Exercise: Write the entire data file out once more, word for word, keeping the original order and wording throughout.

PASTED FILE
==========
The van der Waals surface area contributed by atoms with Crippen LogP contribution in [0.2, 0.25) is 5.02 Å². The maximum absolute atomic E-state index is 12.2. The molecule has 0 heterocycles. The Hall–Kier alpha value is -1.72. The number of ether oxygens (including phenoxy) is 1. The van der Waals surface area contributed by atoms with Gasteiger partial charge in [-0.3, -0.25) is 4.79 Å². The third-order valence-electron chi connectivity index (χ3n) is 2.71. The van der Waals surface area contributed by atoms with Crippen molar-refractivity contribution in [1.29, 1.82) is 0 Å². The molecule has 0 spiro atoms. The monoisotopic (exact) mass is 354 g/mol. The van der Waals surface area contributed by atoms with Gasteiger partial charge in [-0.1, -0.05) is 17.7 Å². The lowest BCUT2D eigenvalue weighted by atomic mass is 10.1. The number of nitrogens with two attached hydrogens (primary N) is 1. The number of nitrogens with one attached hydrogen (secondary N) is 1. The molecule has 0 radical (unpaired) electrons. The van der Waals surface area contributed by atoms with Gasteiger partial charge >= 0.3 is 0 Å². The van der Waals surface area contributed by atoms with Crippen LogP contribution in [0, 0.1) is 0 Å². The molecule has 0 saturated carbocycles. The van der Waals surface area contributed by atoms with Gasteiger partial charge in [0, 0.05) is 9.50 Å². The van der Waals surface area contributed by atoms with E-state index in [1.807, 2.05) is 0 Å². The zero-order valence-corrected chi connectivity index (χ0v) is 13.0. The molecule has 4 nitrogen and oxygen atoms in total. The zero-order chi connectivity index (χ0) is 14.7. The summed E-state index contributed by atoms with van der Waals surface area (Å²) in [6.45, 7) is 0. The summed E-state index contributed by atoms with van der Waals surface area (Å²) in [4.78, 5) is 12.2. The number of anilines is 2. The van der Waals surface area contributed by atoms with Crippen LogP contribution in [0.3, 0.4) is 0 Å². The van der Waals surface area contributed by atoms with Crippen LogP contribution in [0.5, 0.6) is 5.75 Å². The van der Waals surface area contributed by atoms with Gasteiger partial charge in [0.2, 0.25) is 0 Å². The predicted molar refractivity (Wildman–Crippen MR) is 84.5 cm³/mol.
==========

The van der Waals surface area contributed by atoms with Crippen LogP contribution in [0.2, 0.25) is 5.02 Å². The maximum absolute atomic E-state index is 12.2. The molecule has 0 heterocycles. The Hall–Kier alpha value is -1.72. The number of ether oxygens (including phenoxy) is 1. The van der Waals surface area contributed by atoms with Gasteiger partial charge in [-0.3, -0.25) is 4.79 Å². The third-order valence-electron chi connectivity index (χ3n) is 2.71. The van der Waals surface area contributed by atoms with Crippen molar-refractivity contribution in [1.29, 1.82) is 0 Å². The molecule has 0 spiro atoms. The monoisotopic (exact) mass is 354 g/mol. The van der Waals surface area contributed by atoms with Gasteiger partial charge in [-0.1, -0.05) is 17.7 Å². The lowest BCUT2D eigenvalue weighted by atomic mass is 10.1. The number of nitrogens with two attached hydrogens (primary N) is 1. The number of nitrogens with one attached hydrogen (secondary N) is 1. The molecule has 0 radical (unpaired) electrons. The van der Waals surface area contributed by atoms with Gasteiger partial charge >= 0.3 is 0 Å². The van der Waals surface area contributed by atoms with Crippen LogP contribution in [0, 0.1) is 0 Å². The molecule has 0 saturated carbocycles. The van der Waals surface area contributed by atoms with Gasteiger partial charge in [0, 0.05) is 9.50 Å². The van der Waals surface area contributed by atoms with E-state index in [1.807, 2.05) is 0 Å². The zero-order valence-corrected chi connectivity index (χ0v) is 13.0. The molecule has 4 nitrogen and oxygen atoms in total. The zero-order chi connectivity index (χ0) is 14.7. The summed E-state index contributed by atoms with van der Waals surface area (Å²) in [6.45, 7) is 0. The summed E-state index contributed by atoms with van der Waals surface area (Å²) in [4.78, 5) is 12.2. The number of anilines is 2. The van der Waals surface area contributed by atoms with Crippen LogP contribution in [0.3, 0.4) is 0 Å². The van der Waals surface area contributed by atoms with Crippen LogP contribution in [0.5, 0.6) is 5.75 Å². The van der Waals surface area contributed by atoms with Gasteiger partial charge in [0.2, 0.25) is 0 Å². The predicted molar refractivity (Wildman–Crippen MR) is 84.5 cm³/mol.